Leadership Development – what exactly does that mean?

Leadership Development is all the buzz right now in many companies.

On Google, a quick search for that exact term lends “about 394,000,000 results (0.24 seconds)” and on Amazon it results in 34,975 titles. Wow. That’s a lot!!!

So, what does that mean exactly? Like a great professor I had in B-school taught me to say, “it depends.”

It depends on where you are in life. It depends on what your needs are at the moment. It depends on the person you ask. It depends on what you know. It depends on what you don’t know.

I’d love to answer the question, but I don’t know all those things about your situation right now so let’s tackle a couple of the basic premises behind leadership development.

1. Development means you’re moving forward.

No matter where you are in your career, you probably need leadership development. Often we think of leadership development that’s needed for the C-suite (VP/CEO/Board of Dir) but we don’t consider the everyday learning needed for lower level managers as leadership development on the same level. I’d argue that the leadership development that happens on these lower levels is MUCH more critical to a person’s success than anything they learn at the top.

Sure, the decision may affect more people when you’re at the top, but any structure is only as strong as its foundation. What people learn at the foundational levels will only be amplified as they elevate through an organization. That said, you should work twice as hard to make sure the foundation is right.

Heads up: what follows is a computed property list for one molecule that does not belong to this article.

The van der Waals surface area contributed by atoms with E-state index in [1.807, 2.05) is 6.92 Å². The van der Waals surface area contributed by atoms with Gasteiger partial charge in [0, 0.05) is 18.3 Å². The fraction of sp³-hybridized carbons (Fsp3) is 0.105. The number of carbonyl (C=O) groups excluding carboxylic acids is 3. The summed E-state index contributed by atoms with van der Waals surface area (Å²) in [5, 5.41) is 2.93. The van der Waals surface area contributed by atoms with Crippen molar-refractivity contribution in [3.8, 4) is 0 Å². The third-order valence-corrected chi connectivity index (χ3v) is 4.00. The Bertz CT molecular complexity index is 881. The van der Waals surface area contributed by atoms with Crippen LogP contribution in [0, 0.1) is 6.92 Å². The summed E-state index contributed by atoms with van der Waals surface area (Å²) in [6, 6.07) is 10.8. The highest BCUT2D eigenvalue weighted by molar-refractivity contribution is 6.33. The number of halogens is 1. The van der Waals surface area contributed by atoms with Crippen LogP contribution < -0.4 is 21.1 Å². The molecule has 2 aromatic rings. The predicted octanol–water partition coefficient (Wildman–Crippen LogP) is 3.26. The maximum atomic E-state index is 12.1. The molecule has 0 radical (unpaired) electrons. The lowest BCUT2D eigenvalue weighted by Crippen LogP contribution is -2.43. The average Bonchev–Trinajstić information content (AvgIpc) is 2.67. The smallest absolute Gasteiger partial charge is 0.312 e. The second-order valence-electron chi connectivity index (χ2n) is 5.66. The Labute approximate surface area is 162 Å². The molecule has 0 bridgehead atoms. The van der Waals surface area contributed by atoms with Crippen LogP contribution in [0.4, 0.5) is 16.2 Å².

2. Development means there’s something to develop.

I’m asked often how a person can be a leader if they’re not a manager. Simple. John Maxwell says “Leadership is Influence: nothing more, nothing less.” If you have influence, you’re a leader. If you’re a leader, you have influence. Whether it’s influencing your family, a little league team, or the sandlot bunch of misfits you manage at the office, leadership is present…good or bad. Either way, you should be trying to develop it within yourself.

3. Development leads to more questions than answers.

The more I know about any subject, the more I realize I don’t know. The best leaders in the world are not the ones barking orders. They’re the ones asking the right questions and inspiring their followers to do the same.

What makes your group strong? What’s their biggest weakness? What kind of plan do we have in place for X? Who out there knows more than I do about Y?

Keep asking questions. When you think you know enough, realize you’re more lost than you’ve ever been…

Those are just a few of the things I’ve noticed in leadership development. What do you see out there around this topic?

What’s your plan for your own leadership development? What do I not know?

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